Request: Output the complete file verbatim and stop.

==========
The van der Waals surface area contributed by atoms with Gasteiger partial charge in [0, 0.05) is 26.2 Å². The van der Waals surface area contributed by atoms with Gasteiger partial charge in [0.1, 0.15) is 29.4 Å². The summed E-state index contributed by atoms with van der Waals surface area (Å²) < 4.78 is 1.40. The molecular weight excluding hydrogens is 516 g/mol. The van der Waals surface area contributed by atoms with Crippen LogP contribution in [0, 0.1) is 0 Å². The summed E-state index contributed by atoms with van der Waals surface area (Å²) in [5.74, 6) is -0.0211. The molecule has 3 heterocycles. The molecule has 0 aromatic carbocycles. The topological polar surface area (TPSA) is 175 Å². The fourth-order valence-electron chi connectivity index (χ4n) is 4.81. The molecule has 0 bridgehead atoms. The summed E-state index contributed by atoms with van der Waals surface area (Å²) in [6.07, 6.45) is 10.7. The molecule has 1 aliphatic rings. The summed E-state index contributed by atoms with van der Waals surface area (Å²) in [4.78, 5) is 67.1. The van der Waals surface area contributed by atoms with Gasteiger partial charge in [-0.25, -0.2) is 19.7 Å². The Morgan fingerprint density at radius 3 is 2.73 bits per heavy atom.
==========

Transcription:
The van der Waals surface area contributed by atoms with Gasteiger partial charge in [0, 0.05) is 26.2 Å². The van der Waals surface area contributed by atoms with Gasteiger partial charge in [0.1, 0.15) is 29.4 Å². The summed E-state index contributed by atoms with van der Waals surface area (Å²) < 4.78 is 1.40. The molecular weight excluding hydrogens is 516 g/mol. The van der Waals surface area contributed by atoms with Crippen LogP contribution in [0, 0.1) is 0 Å². The summed E-state index contributed by atoms with van der Waals surface area (Å²) in [5.74, 6) is -0.0211. The molecule has 3 heterocycles. The molecule has 0 aromatic carbocycles. The topological polar surface area (TPSA) is 175 Å². The fourth-order valence-electron chi connectivity index (χ4n) is 4.81. The molecule has 0 bridgehead atoms. The summed E-state index contributed by atoms with van der Waals surface area (Å²) in [6.07, 6.45) is 10.7. The molecule has 1 aliphatic rings. The summed E-state index contributed by atoms with van der Waals surface area (Å²) in [4.78, 5) is 67.1. The van der Waals surface area contributed by atoms with Gasteiger partial charge in [-0.25, -0.2) is 19.7 Å². The Morgan fingerprint density at radius 3 is 2.73 bits per heavy atom.